But despite the good returns, as of July, CalPERS only had 71 percent of funds needed to pay for its long-term financial liabilities, the Sacramento Bee reported. That’s far below the 80 percent funding level that is considered the absolute minimum for a healthy pension system.

24 comments

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  1. Dude McCool
    Dude McCool 29 October, 2018, 10:04

    No. How does “No” sound? You don’t like that answer? TOUGH SCHIFF!!!

    Reply this comment
    • Jerri
      Jerri 30 October, 2018, 18:17

      It’s harder than it should be. We had enough concerned residents push back on a sales tax or parcel tax that our council majority wanted to put before the voters. We informed residents recognized the pension issue but said control costs–our city has been deficit spending. In effect, we “forced” a reorganization and 10% cut in department spending. The result–public safety unions using social media to let us know safety is compromised, to city council members, etc. My reaction has been to post factual data on what is going on, what TransparentCalifornia data shows “we” pay for public safety, the median household income for our city, etc. It’s amazing what a handful of informed residents can do when armed with real data.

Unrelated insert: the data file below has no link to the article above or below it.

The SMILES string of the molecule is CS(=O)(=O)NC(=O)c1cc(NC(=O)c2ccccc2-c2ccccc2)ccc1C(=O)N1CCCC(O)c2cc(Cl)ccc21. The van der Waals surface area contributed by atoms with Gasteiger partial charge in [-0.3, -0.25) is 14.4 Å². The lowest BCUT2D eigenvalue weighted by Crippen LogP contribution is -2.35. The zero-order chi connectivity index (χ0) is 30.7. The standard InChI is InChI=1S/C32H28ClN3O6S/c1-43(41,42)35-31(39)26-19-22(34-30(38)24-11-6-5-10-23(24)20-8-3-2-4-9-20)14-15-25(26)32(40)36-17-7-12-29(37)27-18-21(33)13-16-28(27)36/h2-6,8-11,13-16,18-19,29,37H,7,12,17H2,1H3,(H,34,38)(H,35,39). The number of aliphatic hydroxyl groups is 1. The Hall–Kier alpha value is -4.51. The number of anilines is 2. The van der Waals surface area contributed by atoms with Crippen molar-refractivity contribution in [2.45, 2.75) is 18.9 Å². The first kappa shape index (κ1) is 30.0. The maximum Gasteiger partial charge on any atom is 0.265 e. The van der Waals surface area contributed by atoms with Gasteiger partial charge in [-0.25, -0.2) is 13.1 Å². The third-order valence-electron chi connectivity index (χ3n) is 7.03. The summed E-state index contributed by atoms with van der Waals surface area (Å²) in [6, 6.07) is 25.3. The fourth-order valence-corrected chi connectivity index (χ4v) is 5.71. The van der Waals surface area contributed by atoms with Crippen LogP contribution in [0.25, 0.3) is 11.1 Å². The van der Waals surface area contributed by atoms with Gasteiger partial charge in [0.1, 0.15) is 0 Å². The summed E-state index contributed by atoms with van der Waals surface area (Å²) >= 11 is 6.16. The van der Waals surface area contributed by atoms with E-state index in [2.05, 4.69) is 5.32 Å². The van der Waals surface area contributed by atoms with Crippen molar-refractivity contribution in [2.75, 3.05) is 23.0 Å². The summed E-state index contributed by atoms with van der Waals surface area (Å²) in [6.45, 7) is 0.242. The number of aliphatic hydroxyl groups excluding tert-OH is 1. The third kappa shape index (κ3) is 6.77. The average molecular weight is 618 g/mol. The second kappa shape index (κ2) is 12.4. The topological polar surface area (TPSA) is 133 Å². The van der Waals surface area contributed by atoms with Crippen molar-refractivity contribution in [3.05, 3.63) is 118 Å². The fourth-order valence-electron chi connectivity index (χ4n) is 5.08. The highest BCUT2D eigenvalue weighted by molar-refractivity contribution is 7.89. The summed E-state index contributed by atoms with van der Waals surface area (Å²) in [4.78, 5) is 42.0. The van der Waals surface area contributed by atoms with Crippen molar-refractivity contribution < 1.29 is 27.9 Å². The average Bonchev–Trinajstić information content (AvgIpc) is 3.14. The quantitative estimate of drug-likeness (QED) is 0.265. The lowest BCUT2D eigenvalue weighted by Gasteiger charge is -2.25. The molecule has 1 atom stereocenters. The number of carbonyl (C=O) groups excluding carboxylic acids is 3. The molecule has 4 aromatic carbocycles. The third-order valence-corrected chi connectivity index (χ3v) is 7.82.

Reply this comment
  2. Fubar N Wass
    Fubar N Wass 30 October, 2018, 08:59

    In the SF Bay Area, the Metropolitan Transportation Commission (MTC) is proposing diverting local government property tax revenue to MTC’s CASA project.

    Reply this comment
  3. Ronald Stein
    Ronald Stein 30 October, 2018, 10:03

    It’s frustrating and appalling that the “courts” are actually saying that future generations will continue to be legally responsible for DEFINED BENEFITS established by previous generations! Are the courts really supporting taxation on younger generations without representation?